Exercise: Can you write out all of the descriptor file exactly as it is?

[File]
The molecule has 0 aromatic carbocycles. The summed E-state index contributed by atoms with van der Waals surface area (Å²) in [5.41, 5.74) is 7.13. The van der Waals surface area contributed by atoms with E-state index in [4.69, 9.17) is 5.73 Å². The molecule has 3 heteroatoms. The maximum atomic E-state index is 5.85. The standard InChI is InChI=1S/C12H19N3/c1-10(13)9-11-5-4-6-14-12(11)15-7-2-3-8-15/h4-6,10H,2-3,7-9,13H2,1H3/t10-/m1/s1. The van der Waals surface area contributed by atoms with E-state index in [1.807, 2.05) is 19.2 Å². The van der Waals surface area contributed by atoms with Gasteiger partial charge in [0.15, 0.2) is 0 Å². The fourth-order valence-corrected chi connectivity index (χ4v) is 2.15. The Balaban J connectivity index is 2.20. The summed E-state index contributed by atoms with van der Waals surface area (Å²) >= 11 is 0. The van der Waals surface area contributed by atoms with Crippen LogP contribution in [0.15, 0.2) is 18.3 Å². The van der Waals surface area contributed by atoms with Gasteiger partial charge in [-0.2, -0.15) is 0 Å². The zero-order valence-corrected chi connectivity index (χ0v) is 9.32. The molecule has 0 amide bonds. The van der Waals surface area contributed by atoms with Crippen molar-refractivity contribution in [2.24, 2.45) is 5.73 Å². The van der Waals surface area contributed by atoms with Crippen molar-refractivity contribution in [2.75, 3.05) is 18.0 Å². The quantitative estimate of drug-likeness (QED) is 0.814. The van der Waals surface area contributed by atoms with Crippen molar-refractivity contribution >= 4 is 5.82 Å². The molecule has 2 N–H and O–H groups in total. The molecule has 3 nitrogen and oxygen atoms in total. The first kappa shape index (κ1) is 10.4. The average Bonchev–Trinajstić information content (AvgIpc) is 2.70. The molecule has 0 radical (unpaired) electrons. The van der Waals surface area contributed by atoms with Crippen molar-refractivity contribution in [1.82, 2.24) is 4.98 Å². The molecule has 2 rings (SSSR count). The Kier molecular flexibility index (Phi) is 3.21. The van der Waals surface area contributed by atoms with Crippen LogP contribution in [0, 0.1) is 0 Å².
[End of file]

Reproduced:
The molecule has 0 aromatic carbocycles. The summed E-state index contributed by atoms with van der Waals surface area (Å²) in [5.41, 5.74) is 7.13. The van der Waals surface area contributed by atoms with E-state index in [4.69, 9.17) is 5.73 Å². The molecule has 3 heteroatoms. The maximum atomic E-state index is 5.85. The standard InChI is InChI=1S/C12H19N3/c1-10(13)9-11-5-4-6-14-12(11)15-7-2-3-8-15/h4-6,10H,2-3,7-9,13H2,1H3/t10-/m1/s1. The van der Waals surface area contributed by atoms with E-state index in [1.807, 2.05) is 19.2 Å². The van der Waals surface area contributed by atoms with Gasteiger partial charge in [0.15, 0.2) is 0 Å². The fourth-order valence-corrected chi connectivity index (χ4v) is 2.15. The Balaban J connectivity index is 2.20. The summed E-state index contributed by atoms with van der Waals surface area (Å²) >= 11 is 0. The van der Waals surface area contributed by atoms with Crippen LogP contribution in [0.15, 0.2) is 18.3 Å². The van der Waals surface area contributed by atoms with Gasteiger partial charge in [-0.2, -0.15) is 0 Å². The zero-order valence-corrected chi connectivity index (χ0v) is 9.32. The molecule has 0 amide bonds. The van der Waals surface area contributed by atoms with Crippen molar-refractivity contribution in [2.24, 2.45) is 5.73 Å². The van der Waals surface area contributed by atoms with Crippen molar-refractivity contribution in [2.75, 3.05) is 18.0 Å². The quantitative estimate of drug-likeness (QED) is 0.814. The van der Waals surface area contributed by atoms with Crippen molar-refractivity contribution >= 4 is 5.82 Å². The molecule has 2 N–H and O–H groups in total. The molecule has 3 nitrogen and oxygen atoms in total. The first kappa shape index (κ1) is 10.4. The average Bonchev–Trinajstić information content (AvgIpc) is 2.70. The molecule has 0 radical (unpaired) electrons. The van der Waals surface area contributed by atoms with Crippen molar-refractivity contribution in [1.82, 2.24) is 4.98 Å². The molecule has 2 rings (SSSR count). The Kier molecular flexibility index (Phi) is 3.21. The van der Waals surface area contributed by atoms with Crippen LogP contribution in [0, 0.1) is 0 Å².